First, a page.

Never knowingly undersolved.

Independent 6637/Nimrod – Double Trouble

Posted by neildubya on January 24th, 2008


Some clever grid construction here as one phrase appears twice in the grid and there’s a Nina too (see 5a below for an explanation). I found this quite hard going in places – I guessed a few answers and I couldn’t get 27a at all. I also don’t understand 28a.

5 SWORDS – in the unchecked squares in the left and right hand columns of the grid we have CLAYMORE and SCIMITAR, both types of SWORDS (I think this is what the reference to 8 4 – DOUBLE EDGING – is pointing to. And of course, crossing SWORDS is a confrontation.
9 LIE,BIG – a whopper would be a BIG LIE. I’ve never heard of him but apparently he invented a condenser .
10 ERA in OPTIC – not really sure what the surface reading is getting at. Some people might think that the clue should read “of Carmen, say/perhaps”. I couldn’t possibly commment.
11 AS IF – don’t understand this one, apart from the definition: “Hypothetically, a riddle left unfinished”.
16 ME,OP,C,I,PE< – not the most convincing of surface readings.
18 A KEG in MOOD
21 (CRIME)* – is MERCI a woman’s name, as well as the French word for “thank you”?
24 OLGA – GAOL with the pairs of letters reversed. I think the definition (“one”) comes from the previous clue (where the definition was “woman”) as they are linked by ellipses.
25 LAURA – AURAL with the L moved. Another “one” linked by ellipses.
27 ???ARIA,L(?) – couldn’t get this one. Full clue: “Severely criticise song accompanying what’s central to Tales of the Riverbank”.
28 IBERIA – is this right? IBERIA is a peninsula but that’s as far as I can get: “Contents of tin for Russian peninsula”.
30 EG,GONG (reversed)
2 RE,ISSUE – I puzzled over this one for what seemed like ages until I realised that the definition made up most of the clue: “Response to demand for out-of-print book…” and that the wordplay was actually very simple: “on children”.
4 DG,IN in EG – the “top bod at the Beeb” is the Director-General or DG.
8/1 (BOLD RESOURCES)* – DOUBLE CROSSER. A phrase which appears twice in the grid.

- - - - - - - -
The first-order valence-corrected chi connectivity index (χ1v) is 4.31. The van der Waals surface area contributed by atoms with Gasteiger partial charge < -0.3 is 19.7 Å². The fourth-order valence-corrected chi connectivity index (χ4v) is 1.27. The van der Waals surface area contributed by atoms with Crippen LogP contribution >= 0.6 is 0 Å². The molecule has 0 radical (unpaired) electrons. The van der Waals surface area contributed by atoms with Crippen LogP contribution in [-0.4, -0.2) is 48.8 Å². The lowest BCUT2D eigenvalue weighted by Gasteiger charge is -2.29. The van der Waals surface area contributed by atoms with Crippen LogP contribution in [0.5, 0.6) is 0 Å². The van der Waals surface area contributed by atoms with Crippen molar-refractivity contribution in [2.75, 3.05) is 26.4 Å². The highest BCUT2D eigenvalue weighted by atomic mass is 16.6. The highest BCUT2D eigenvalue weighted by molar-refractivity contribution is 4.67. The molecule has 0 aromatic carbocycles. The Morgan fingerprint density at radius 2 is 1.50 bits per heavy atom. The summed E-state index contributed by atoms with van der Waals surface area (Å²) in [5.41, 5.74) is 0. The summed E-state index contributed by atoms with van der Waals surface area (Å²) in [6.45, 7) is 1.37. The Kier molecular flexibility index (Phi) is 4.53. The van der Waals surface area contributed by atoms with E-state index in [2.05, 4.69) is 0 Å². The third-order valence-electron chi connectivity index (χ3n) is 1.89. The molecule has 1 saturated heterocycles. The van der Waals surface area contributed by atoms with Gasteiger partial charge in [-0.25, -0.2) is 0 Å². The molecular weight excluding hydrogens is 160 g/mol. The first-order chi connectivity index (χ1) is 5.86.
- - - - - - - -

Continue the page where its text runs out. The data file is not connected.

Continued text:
12 (DO LIFE)*, A,GAIN.
17 OWL in LYING – “like Fenland” is the lift-and-separate definition.
22 C in CHOICE – nice &lit.
23 RA,PIER – there seems to be a small misprint in the clue as 5 appears twice, when it’s only needed once (in reference to 5a).

16 Responses to “Independent 6637/Nimrod – Double Trouble”

  1. nmsindy says:

    23 down – that 5 is meant – have another look at the grid.

  2. nmsindy says:

    Correction – sorry, you do mention it, not 100% sure but I think
    it’s SCIMITAR, RAPIER, CLAYMORE, FOIL and (not so sure) CROSSER.

  3. nmsindy says:

    27 across RIP ARIA L (centre of word) Normally RIPARIAN but riparial is in Chambers.

  4. nmsindy says:

    My last note for now! A SIF(t) s(IBERIA)n Sn = tin

  5. eimi says:

    A bit tricky, but one of the swords is hidden in a down answer.

  6. nmsindy says:

    4th of the 5 listed in Comment 1?

  7. nmsindy says:

    Sorry, comment 2 – will shut up now.

  8. rightback says:

    I think the fifth sword is EPEE in 6dn.

    This was tough – 30 mins to finish, with EDGING, OLGA and RIPARIAL causing the most trouble (I didn’t see the outside columns until finishing). I didn’t really understand SOBERS (3dn); I think it was something to do with the plant ERS appearing inside ‘crosswords’ to form CROSSER SWORDS (the top line) but the whole clue didn’t quite seem to hang together.

  9. nmsindy says:

    That’s it, Rightback, I’d say. Many thanks.

    You’ve also shed light on SOBERS – was confident of the answer from definition and wordplay (with 4 of 6 letters checked) and as you had to have 3 words (1 of 6 letters, 2 of 3) but the rest escaped me. I saw the outside columns esp SCIMITAR emerging fairly early which helped me. An impressive construction from Nimrod like the Christmas Eve one with the setters’ names, though this was not quite as hard. Don’t normally quote solving times except in my own blog, but this was 52 mins for me.

  10. Testy says:

    This was a complete disaster for me. I had to resort to the “reveal” function in the online version more than once!

    I’ve never heard of MERCI as a woman’s name and still think it’s pretty obscure. This meant I did not realise that “Woman” was the definition for this clue, therefore I was missing the definitions for the next two clues too.

    The “written into puzzles like this” bit in 3/29 just served to confuse as did the whole of 5A!

    There were some really good clues too but on the whole I didn’t come away feeling happy at the end of the ordeal.

  11. Jon88 says:

    28 “Contents of tin for Russian peninsula” [s]IBERIA[n] doesn’t quite parse for me. But it’s on a par with the reading I contrived: I (contents of tIn) + BERIA (Russian). The “for” is problematic….

  12. nmsindy says:

    Remember this is Nimrod, Jon88!

  13. davey b says:

    Can someone please explain 3/29 down (written into puzzles like this)?

  14. nmsindy says:

    Davey B, Rightback addresses this in comment 8 above “puzzles like this” = “crosswords”, I think, giving CROSS ER S WORDS but the funciton of the SOB part of SOBERS is not so clear.

  15. davey b says:

    Nmsindy,I understand the wording of the clue: MODERATES = SOBERS
    VERY = SO BRITISH = B PLANT = ERS (written into puzzles like this)just seems superfluous.

  16. nmsindy says:

    The clue is clear enough. It’s just that is also may have thematic relevance which rightback has (half) explained.

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